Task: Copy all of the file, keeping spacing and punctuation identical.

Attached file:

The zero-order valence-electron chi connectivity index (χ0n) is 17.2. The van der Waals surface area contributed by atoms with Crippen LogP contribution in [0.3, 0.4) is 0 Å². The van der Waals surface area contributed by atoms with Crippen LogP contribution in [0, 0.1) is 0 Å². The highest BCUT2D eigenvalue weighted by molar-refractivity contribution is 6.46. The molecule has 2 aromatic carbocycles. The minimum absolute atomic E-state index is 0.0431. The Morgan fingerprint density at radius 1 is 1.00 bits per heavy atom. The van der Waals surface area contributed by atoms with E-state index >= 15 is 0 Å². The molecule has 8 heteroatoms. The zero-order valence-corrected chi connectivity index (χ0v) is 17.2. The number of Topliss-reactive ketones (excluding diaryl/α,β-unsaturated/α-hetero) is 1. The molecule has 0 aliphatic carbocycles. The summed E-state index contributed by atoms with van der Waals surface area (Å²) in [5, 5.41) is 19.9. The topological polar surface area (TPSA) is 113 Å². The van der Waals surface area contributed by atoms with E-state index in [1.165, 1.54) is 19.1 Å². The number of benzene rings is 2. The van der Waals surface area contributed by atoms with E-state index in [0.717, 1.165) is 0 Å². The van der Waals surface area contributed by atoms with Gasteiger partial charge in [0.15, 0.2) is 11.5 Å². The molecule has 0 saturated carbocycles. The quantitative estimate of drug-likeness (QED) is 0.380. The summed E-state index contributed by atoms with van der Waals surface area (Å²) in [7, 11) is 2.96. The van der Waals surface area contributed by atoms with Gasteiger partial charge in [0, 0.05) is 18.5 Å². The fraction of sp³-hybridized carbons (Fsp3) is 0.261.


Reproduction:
The zero-order valence-electron chi connectivity index (χ0n) is 17.2. The van der Waals surface area contributed by atoms with Crippen LogP contribution in [0.3, 0.4) is 0 Å². The van der Waals surface area contributed by atoms with Crippen LogP contribution in [0, 0.1) is 0 Å². The highest BCUT2D eigenvalue weighted by molar-refractivity contribution is 6.46. The molecule has 2 aromatic carbocycles. The minimum absolute atomic E-state index is 0.0431. The Morgan fingerprint density at radius 1 is 1.00 bits per heavy atom. The van der Waals surface area contributed by atoms with E-state index >= 15 is 0 Å². The molecule has 8 heteroatoms. The zero-order valence-corrected chi connectivity index (χ0v) is 17.2. The number of Topliss-reactive ketones (excluding diaryl/α,β-unsaturated/α-hetero) is 1. The molecule has 0 aliphatic carbocycles. The summed E-state index contributed by atoms with van der Waals surface area (Å²) in [5, 5.41) is 19.9. The topological polar surface area (TPSA) is 113 Å². The van der Waals surface area contributed by atoms with E-state index in [1.165, 1.54) is 19.1 Å². The number of benzene rings is 2. The van der Waals surface area contributed by atoms with E-state index in [0.717, 1.165) is 0 Å². The van der Waals surface area contributed by atoms with Gasteiger partial charge in [0.15, 0.2) is 11.5 Å². The molecule has 0 saturated carbocycles. The quantitative estimate of drug-likeness (QED) is 0.380. The summed E-state index contributed by atoms with van der Waals surface area (Å²) in [7, 11) is 2.96. The van der Waals surface area contributed by atoms with Gasteiger partial charge in [0, 0.05) is 18.5 Å². The fraction of sp³-hybridized carbons (Fsp3) is 0.261.